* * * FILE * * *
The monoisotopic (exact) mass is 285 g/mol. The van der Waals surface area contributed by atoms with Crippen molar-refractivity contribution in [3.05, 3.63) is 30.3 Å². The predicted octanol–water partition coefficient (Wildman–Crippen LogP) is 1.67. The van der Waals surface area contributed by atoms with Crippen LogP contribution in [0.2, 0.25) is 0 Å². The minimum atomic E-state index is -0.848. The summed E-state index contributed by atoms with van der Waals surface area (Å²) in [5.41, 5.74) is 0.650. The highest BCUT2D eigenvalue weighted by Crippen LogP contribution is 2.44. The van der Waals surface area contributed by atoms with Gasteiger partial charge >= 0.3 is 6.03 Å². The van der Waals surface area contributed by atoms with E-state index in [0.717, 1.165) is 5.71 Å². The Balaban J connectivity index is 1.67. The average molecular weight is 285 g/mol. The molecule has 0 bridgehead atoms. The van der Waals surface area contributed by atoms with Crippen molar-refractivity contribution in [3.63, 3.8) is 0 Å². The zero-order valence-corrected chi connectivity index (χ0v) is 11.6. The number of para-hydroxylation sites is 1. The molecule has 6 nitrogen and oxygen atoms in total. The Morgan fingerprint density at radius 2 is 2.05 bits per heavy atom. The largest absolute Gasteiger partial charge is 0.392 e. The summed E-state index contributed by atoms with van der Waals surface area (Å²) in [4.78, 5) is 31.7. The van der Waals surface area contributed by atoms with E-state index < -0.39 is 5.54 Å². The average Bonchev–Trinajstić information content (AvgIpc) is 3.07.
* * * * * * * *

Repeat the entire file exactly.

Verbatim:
The monoisotopic (exact) mass is 285 g/mol. The van der Waals surface area contributed by atoms with Crippen molar-refractivity contribution in [3.05, 3.63) is 30.3 Å². The predicted octanol–water partition coefficient (Wildman–Crippen LogP) is 1.67. The van der Waals surface area contributed by atoms with Crippen LogP contribution in [0.2, 0.25) is 0 Å². The minimum atomic E-state index is -0.848. The summed E-state index contributed by atoms with van der Waals surface area (Å²) in [5.41, 5.74) is 0.650. The highest BCUT2D eigenvalue weighted by Crippen LogP contribution is 2.44. The van der Waals surface area contributed by atoms with Gasteiger partial charge >= 0.3 is 6.03 Å². The van der Waals surface area contributed by atoms with E-state index in [0.717, 1.165) is 5.71 Å². The Balaban J connectivity index is 1.67. The average molecular weight is 285 g/mol. The molecule has 0 bridgehead atoms. The van der Waals surface area contributed by atoms with Crippen molar-refractivity contribution in [3.63, 3.8) is 0 Å². The zero-order valence-corrected chi connectivity index (χ0v) is 11.6. The number of para-hydroxylation sites is 1. The molecule has 6 nitrogen and oxygen atoms in total. The Morgan fingerprint density at radius 2 is 2.05 bits per heavy atom. The largest absolute Gasteiger partial charge is 0.392 e. The summed E-state index contributed by atoms with van der Waals surface area (Å²) in [4.78, 5) is 31.7. The van der Waals surface area contributed by atoms with E-state index < -0.39 is 5.54 Å². The average Bonchev–Trinajstić information content (AvgIpc) is 3.07.